FORTUNE -- Netflix (NFLX) is on a roll.
Earlier this week, the video streaming service provider reported net income had more than quadrupled to $31.8 million last quarter. Membership climbed to 40 million worldwide, with strong growth overseas. And with three Emmy wins this September, it seems the company is stronger now more than ever -- impressive given the company's public struggles two years ago with price hikes and a canceled DVD-by-mail spin-off.
Here's how CEO Reed Hastings can keep the good times going.
More original content
Netflix made history recently when it snagged three Emmys for the political drama House of Cards, including one for Best Director. It was the first such award given to a non-TV network. Indeed, the show is partly responsible for adding 3 million new members during first quarter 2013. And though the company won't disclose numbers, the prison-based dramedy Orange is the New Black is on track to become Netflix's most-watched original series by end of the year. With big bets like these paying off, it's obviously in Netflix's best interest to develop more choice, exclusive shows viewers can't find elsewhere. Doing so will continue to differentiate the company from rival services like Amazon's (AMZN) Prime Instant Video and Hulu.
Cater to overseas markets
Simply put, the more Netflix caters to different international markets, the better. While a large portion of its catalog undoubtedly has some international appeal, and original series like Orange is the New Black will likely translate well to other countries, the company needs to build out an international catalog that appeals on a market-by-market case. After all, what's popular in India may not be the case in Italy. In the long term, Michael McGuire, Gartner Vice President of Research, suggests Netflix consider developing original content for its most popular international markets like, say, Brazil. Costly? Sure. But a bet that could mean a huge payoff in additional subscription sign-ups in the same way House of Cards did in the U.S.
Keep those deals coming
Over the last year, Netflix has been no slouch when it comes to expanding its video streaming catalog, inking deals with Disney (DIS) and Warner Bros.for undisclosed amounts. The Disney deals will provide U.S. subscribers with new and catalog movies; the Warner Bros. deals means users will have access to content including full seasons of serialized dramas and animated content. This June, the company also announced a multi-year deal with DreamWorks Animation to develop original programming for Netflix subscribers, an agreement that covers 300 hours of new programming. (An animated original series called Turbo F.A.S.T. premieres later this year.) "The new content should, in part, help to offset the gap in Netflix's children's content schedule created when it let the Viacom deal expire earlier this year," writes Wedbush Securities analyst Michael Pachter. We say, keep those deals coming.
A price hike?!
Hold your horses. We're not suggesting plans reminiscent of Netflix's botched efforts in July 2011 -- $7.99 for one-DVD-at-a time, $7.99 just for unlimited streaming, and no combined option -- but Pachter argues the company's current pricing model is great for growth, but bad for profits in the long-term. "In order to be sustainably profitable, we believe that Netflix must raise price, and therein lies the dilemma: Netflix can be a high-growth, low-profit company, or it can be a low-growth, high-profit company," writes Pachter, who believes a compromise between the two doesn't exist. That may be the case, but Netflix could learn a lesson from long-term focused Amazon and consider holding off on raising prices for as long as possible, building out its original content catalog and amassing tens of millions more loyal users for years to come. And when it becomes such a rich, compelling experience, perhaps -- just perhaps -- many of those same cutters will feel they have no choice but to pony up.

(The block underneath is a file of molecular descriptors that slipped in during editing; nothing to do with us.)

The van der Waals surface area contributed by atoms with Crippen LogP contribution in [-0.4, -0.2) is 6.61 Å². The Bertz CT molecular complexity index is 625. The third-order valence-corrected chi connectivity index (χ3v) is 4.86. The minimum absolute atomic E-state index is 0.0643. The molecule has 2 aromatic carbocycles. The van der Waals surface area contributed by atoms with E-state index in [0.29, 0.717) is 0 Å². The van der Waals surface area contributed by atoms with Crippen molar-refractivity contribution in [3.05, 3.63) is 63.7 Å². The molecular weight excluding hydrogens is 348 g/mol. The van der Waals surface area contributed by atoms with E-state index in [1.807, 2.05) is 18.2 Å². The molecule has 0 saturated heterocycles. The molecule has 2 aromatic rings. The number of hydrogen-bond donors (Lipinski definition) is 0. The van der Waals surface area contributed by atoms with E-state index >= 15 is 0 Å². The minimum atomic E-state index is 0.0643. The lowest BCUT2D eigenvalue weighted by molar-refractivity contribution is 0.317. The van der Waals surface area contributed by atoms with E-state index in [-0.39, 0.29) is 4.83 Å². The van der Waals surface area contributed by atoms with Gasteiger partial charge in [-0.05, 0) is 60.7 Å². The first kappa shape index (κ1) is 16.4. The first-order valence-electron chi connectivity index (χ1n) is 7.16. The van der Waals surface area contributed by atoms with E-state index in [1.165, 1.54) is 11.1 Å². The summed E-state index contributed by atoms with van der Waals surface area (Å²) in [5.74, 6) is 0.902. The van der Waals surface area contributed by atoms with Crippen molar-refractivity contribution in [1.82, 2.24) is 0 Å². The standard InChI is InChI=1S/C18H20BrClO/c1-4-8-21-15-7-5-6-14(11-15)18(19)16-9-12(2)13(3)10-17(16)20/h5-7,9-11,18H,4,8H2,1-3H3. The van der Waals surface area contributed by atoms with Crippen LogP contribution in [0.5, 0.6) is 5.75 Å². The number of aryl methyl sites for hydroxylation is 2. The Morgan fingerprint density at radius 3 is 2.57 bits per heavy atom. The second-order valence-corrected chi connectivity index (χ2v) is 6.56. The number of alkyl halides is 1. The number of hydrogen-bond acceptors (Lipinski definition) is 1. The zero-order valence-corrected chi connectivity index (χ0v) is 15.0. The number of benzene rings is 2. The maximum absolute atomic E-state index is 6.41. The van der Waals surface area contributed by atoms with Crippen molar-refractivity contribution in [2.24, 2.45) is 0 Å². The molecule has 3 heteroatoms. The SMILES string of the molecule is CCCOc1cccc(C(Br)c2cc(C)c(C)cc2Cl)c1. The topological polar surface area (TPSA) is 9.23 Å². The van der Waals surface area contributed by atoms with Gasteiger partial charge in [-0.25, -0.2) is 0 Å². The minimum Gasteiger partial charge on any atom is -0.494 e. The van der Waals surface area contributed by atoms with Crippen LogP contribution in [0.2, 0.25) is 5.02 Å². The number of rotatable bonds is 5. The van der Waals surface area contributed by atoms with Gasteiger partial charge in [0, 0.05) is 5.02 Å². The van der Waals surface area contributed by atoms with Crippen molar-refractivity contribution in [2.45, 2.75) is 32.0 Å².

Shane Smith, CEO of Vice Media, talks about finding success online, his unorthodox approach to news, and filming Dennis Rodman in North Korea.
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Ever since Netflix's 2011 stumble, when it announced a price increase and a spinoff of its DVD business, the company has concentrated on pleasing customers. The latest: allowing customers to create their own user profiles.
FORTUNE -- As Apple (AAPL) continues to send out near-daily barrages of product updates for iTunes, Netflix continues to focus squarely on improving its customer experience.
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According to Chet Kanojia, the controversial TV startup could be expanding drastically.
FORTUNE -- Chet Kanojia's controversial startup Aereo has been described a number of ways: disruptive, innovative, and possibly illegal. But for Kanojia, CEO, what he and his New York City-based team are doing is perfectly legitimate.
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Its latest deal means that Netflix now has the two biggest animation studios on board, strengthening its position in kids' programming.
FORTUNE -- Ask any parent who is a Netflix subscriber, and there's a good chance they'll tell you that the video-streamer is much stronger on kids' programming than on adult fare. The difference grows a bit starker with Netflix's new deal to run 300 hours of original animated programming from MOREDan Mitchell, contributor - Jun 17, 2013 1:28 PM ET
And it's a little like traffic school for the Internet.
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